Apple, Inc. (AAPL) has been the worst performing FAANG stock in 2021, with a 9% decline year-to-date. This compares to the stock’s 82% gains over the past year—making it the best performing stock in the FAANG group.
Despite the company’s impressive financial performance in its last reported quarter, its premium valuation is one of the major reasons behind the stock’s recent slump. The stock has seen investors’ attention wane in a trend in which they are rotating away from pricey growth stocks and into turnaround non-tech stocks in response to an expected economic recovery and rising bond yields.
While AAPL’s strong fundamentals and cash balance make it a solid long-term investment, prevailing market conditions and investor sentiment might mute the stock’s performance in the short term.
Here’s what could shape AAPL’s performance in the near term:
The United States has officially entered the recovery phase. A rapid COVID-19 vaccine roll-out and the passage of recovery legislation containing stimulus checks are driving macroeconomic resuscitation . With falling unemployment and rising consumer spending, the Organization for Economic Co-operation and Development (OECD) expects the United States’ GDP to grow 5.6% in 2021, upgrading its projections from 4.2%. Rising treasury yields indicate investor confidence in a speedy economic recovery.
However, the prospect of increasing per capita spending and rising retail sales as interest rates remain at historically low levels, and direct stimulus check deposits in bank accounts, have induced investors to focus on value stocks rather than growth stocks. Moreover, the sky-high valuations of technology stocks have raised serious concerns regarding a brewing tech bubble. This is reflected in the S&P 500’s forward 12-month P/E ratio of 22.20x, which is significantly higher than its five-year average of 17.70x, and 10-year average of 15.80x.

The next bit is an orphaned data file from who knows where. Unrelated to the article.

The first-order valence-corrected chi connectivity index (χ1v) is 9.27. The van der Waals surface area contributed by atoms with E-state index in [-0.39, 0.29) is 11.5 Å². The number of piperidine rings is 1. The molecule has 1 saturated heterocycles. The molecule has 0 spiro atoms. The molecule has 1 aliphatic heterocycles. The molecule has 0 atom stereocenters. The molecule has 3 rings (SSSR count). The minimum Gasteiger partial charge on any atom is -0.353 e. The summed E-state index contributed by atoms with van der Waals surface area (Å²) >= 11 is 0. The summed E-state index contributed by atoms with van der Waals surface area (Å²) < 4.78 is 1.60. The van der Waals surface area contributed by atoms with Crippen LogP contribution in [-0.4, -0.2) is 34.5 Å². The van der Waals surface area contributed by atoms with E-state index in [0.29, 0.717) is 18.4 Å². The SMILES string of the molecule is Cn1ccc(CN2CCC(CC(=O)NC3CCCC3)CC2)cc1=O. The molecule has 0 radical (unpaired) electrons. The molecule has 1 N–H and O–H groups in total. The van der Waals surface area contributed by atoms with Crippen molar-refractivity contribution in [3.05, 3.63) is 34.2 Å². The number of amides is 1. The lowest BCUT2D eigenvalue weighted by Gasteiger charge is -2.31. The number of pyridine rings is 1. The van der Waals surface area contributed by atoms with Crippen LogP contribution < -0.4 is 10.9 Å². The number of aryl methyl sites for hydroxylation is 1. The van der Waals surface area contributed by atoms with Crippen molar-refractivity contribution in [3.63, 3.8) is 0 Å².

Thus, the tech sell-off, which began last month, could be just the beginning of the pullback. As such, AAPL might witness further correction in the near term.
Impressive Financials but Concerning Outlook
AAPL set new records in the fiscal first quarter, ended December 26, 2020. The company’s revenues have increased 21% year-over-year to $111.40 billion, while its net income has increased 29.3% from the year-ago value to $28.76 billion. Its EPS rose 35% from the same period last year to $1.68.
However, the company expects its growth trajectory to decline in the fiscal second quarter. AAPL’s CFO Luca Maestri expects the demand for Airpods and products in the Wearables, Home and Accessories category to decline sequentially.
In terms of forward non-GAAP p/e, AAPL is currently trading at 27.68x, 10.6% higher than the industry average 25.03x. The company’s non-GAAP forward PEG ratio of 2.14 is 13.2% higher than the industry average 1.89.
AAPL’s forward price/sales and price/cash flow multiples of 6.11 and 22.35, respectively, are higher than their industry averages.
Consensus Ratings and Price Target Reflect Potential Upside
AAPL has an average broker rating of 1.51, reflecting favorable analyst sentiment. Of 40 Wall Street Analysts that rated the stock, 11 rated it Strong Buy and 20 rated it Buy.
The stock is currently trading 16.5% below its 52-week high of $145.09, which it hit on January 25, 2021. Analysts expect the stock to gain 25.3% in the near term to hit $151.75.
POWR Ratings Reflect Uncertainty
AAPL has an overall rating of C, which equates to Neutral in our proprietary POWR Ratings system. The ratings are calculated considering 118 different factors, with each factor weighted to an optimal degree.
AAPL has a C grade for Value, Momentum, Growth and Stability. This is justified, given its declining momentum and sky-high valuations. While the company’s revenues have increased at a CAGR of 7.1% over the past three years, its tangible book value and total assets have fallen 20.6% and 4.5%, respectively, over the same period, which is reflected in its Growth grade.
Click here to check out top rated stocks in the Technology – Hardware industry.
The current macroeconomic conditions are expected to limit AAPL’s growth in the near term. The diminishing need for social distancing and increasing outdoor activities are expected to lower AAPL’s home products sales. Also, the costs of iPhones and Macbooks are forcing people to use these products for a relatively long period, reducing replacement turnover. Given the company’s lower near-term growth potential and lofty valuation, investors should wait for better entry points in the stock.
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AAPL shares were trading at $120.40 per share on Wednesday afternoon, down $0.68 (-0.56%). Year-to-date, AAPL has declined -9.13%, versus a 4.42% rise in the benchmark S&P 500 index during the same period.
About the Author: Aditi Ganguly
Aditi is an experienced content developer and financial writer who is passionate about helping investors understand the do’s and don'ts of investing. She has a keen interest in the stock market and has a fundamental approach when analyzing equities.Down 9% YTD, is Apple Stock a Buy? appeared first on StockNews.com